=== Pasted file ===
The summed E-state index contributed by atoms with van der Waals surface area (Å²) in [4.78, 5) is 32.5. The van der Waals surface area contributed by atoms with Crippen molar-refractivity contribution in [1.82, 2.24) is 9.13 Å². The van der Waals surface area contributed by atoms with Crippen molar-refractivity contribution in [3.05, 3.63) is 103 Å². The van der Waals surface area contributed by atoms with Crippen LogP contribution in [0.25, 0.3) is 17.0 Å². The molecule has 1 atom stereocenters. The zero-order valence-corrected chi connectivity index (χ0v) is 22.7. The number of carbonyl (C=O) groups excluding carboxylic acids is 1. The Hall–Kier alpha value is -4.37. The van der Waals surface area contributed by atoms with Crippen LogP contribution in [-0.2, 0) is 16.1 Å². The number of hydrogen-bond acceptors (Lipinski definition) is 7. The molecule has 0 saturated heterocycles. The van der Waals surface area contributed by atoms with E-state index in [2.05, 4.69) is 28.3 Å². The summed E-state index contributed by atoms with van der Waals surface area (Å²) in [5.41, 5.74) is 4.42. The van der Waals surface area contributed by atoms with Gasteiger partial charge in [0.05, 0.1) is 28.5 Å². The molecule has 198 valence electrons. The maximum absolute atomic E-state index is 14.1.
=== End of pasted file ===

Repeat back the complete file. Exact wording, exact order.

The summed E-state index contributed by atoms with van der Waals surface area (Å²) in [4.78, 5) is 32.5. The van der Waals surface area contributed by atoms with Crippen molar-refractivity contribution in [1.82, 2.24) is 9.13 Å². The van der Waals surface area contributed by atoms with Crippen molar-refractivity contribution in [3.05, 3.63) is 103 Å². The van der Waals surface area contributed by atoms with Crippen LogP contribution in [0.25, 0.3) is 17.0 Å². The molecule has 1 atom stereocenters. The zero-order valence-corrected chi connectivity index (χ0v) is 22.7. The number of carbonyl (C=O) groups excluding carboxylic acids is 1. The Hall–Kier alpha value is -4.37. The van der Waals surface area contributed by atoms with Crippen LogP contribution in [-0.2, 0) is 16.1 Å². The number of hydrogen-bond acceptors (Lipinski definition) is 7. The molecule has 0 saturated heterocycles. The van der Waals surface area contributed by atoms with E-state index in [2.05, 4.69) is 28.3 Å². The summed E-state index contributed by atoms with van der Waals surface area (Å²) in [5.41, 5.74) is 4.42. The van der Waals surface area contributed by atoms with Gasteiger partial charge in [0.05, 0.1) is 28.5 Å². The molecule has 198 valence electrons. The maximum absolute atomic E-state index is 14.1.